The state of California struck a well-aimed blow against plastic pollution on Sept. 25 when Gov. Gavin Newsom signed a law that will require plastic beverage containers to be manufactured with recycled material—in amounts that will significantly increase over the next 10 years.

Companies that produce beverages—ranging from bottled water to sodas and sports drinks—will be required to use 15 percent recycled plastic in their bottles by 2022. The amount of recycled plastic must increase to 25 percent by 2025 and to 50 percent by 2030.

Plastics News said the legislation may be “the world’s toughest” law covering recycled content in plastic bottles, noting that it exceeds the European Union’s standards. But the online publication said legislators, under pressure from special-interest groups like the American Beverage Association, watered down the bill with “what some described as potentially significant ‘off ramps’ for companies to seek waivers that could limit the law’s impact.”

Plastic News reported that early versions of the California law required 75 percent recycled content in plastic bottles, but complaints from the beverage and bottle-making industry convinced legislators to soften the bill.

The American Beverage Association’s membership includes soft drink giants like Coca-Cola and PepsiCo. Coca-Cola has already pledged to switch to 50 percent recycled materials by 2030. PepsiCo last year said it would increase the amount of its recycled content to 35 percent by 2025.

California currently requires glass bottles sold in the state to be made of 35 percent recycled material, while 50 percent of newsprint must be made from recycled content, according to The Mercury News.

The law’s supporters believe it will help boost demand for recycled plastic, reduce litter in waterways and roads, and lower consumption of oil and gas used to manufacture new plastics. “This is the most ambitious, aggressive recycled plastics content law in the world,” Mark Murray, executive director of Californians Against Waste, told the Mercury News.

Out of the estimated 12 billion plastic bottles sold in California each year, about 70 percent are recycled, according to state statistics. Still, more than 3 billion bottles are not recycled and usually end up in landfills or as litter.

The problem of plastic pollution has been complicated by China’s decision two years ago to stop accepting many waste plastics for recycling. That left collectors of used plastic with few options for selling the material.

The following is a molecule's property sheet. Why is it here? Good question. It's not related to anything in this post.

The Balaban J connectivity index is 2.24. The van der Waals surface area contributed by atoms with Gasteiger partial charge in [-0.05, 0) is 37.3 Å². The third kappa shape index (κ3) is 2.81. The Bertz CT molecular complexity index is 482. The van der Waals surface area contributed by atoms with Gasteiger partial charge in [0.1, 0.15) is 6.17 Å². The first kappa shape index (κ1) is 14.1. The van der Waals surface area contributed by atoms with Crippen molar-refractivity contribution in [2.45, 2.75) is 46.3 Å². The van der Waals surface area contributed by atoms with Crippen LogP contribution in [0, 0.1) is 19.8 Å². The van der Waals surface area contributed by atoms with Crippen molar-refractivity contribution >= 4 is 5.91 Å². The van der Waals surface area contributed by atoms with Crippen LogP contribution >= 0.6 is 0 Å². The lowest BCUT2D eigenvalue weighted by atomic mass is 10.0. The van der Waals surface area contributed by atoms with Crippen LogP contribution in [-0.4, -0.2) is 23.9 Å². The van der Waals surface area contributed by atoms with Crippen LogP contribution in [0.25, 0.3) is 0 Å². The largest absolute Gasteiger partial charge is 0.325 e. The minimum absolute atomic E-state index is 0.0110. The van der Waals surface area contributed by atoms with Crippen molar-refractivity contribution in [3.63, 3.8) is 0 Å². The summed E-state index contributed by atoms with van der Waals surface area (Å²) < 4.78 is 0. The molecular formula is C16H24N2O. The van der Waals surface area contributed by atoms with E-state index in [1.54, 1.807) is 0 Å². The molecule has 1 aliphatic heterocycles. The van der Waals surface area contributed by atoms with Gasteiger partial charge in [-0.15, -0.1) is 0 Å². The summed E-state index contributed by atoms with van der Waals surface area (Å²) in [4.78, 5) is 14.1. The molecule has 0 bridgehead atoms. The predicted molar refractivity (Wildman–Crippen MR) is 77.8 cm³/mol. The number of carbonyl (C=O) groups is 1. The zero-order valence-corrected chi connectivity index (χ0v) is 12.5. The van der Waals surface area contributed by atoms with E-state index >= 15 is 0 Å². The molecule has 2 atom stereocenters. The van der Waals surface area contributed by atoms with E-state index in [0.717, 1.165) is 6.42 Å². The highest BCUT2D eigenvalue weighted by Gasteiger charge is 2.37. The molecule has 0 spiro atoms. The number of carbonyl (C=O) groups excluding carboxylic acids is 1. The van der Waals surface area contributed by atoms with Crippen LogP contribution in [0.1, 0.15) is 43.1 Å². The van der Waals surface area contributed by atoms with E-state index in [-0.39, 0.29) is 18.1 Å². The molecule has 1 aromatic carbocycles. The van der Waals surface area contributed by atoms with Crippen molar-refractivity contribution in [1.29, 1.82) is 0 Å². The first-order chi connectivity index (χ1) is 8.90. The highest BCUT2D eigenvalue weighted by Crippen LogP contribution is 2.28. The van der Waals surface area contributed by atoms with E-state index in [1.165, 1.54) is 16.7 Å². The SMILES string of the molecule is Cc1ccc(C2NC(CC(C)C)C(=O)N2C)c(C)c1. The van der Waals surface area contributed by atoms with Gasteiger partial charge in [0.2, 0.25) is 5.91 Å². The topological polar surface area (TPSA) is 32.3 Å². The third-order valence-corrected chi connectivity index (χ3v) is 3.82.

“We are doing a really good job of collecting things for recycling,” Murray said in the Mercury News story. “The difficult part has been finding an end-use market for it. This new law is about closing the loop. Now companies that manufacture the plastic bottles have to buy them back. They’ll have the responsibility.”

In a website post, Californians Against Waste said the law “has some characteristics that have made it a model [of] efficiency.”

“Like all bottle bills, the payment of a deposit by consumers (California Redemption Value or CRV) is the backbone of the program,” the post explains. “Consumers pay $0.05 for containers under 24 ounces and $0.10 for containers over 24 ounces. That money is returned to consumers when they recycle their containers or is ‘donated’ to a curbside operator or nonprofit recycler, depending on how the consumer chooses to recycle the container.”

“The CRV is essential to California’s high beverage container recycling rate and its low beverage container litter rate,” the post continues. “By putting a monetary value on the recycling of beverage containers, consumers are much more likely to recycle” plastic bottles rather than throw them in the trash or discard them outdoors.

The bill also requires manufacturers of beverage containers to pay a fee that goes to recyclers, helping them offset the cost differential between the cost to recycle that type of container and the value that type of recycled material fetches on the marketplace.

“Because the processing fee is much higher for difficult-to-recycle container types, like #3-7 plastic, California’s bottle bill incentivizes manufacturers to design their products with recyclability in mind.”

California State Assembly members Phil Ting, D-San Francisco, and Jacqui Irwin, D-Thousand Oaks, authored the bill.

“The time has come for companies to step up and help us be good environmental stewards,” Ting told The Mercury News. “By boosting the market for used plastics, fewer containers will end up as litter.”

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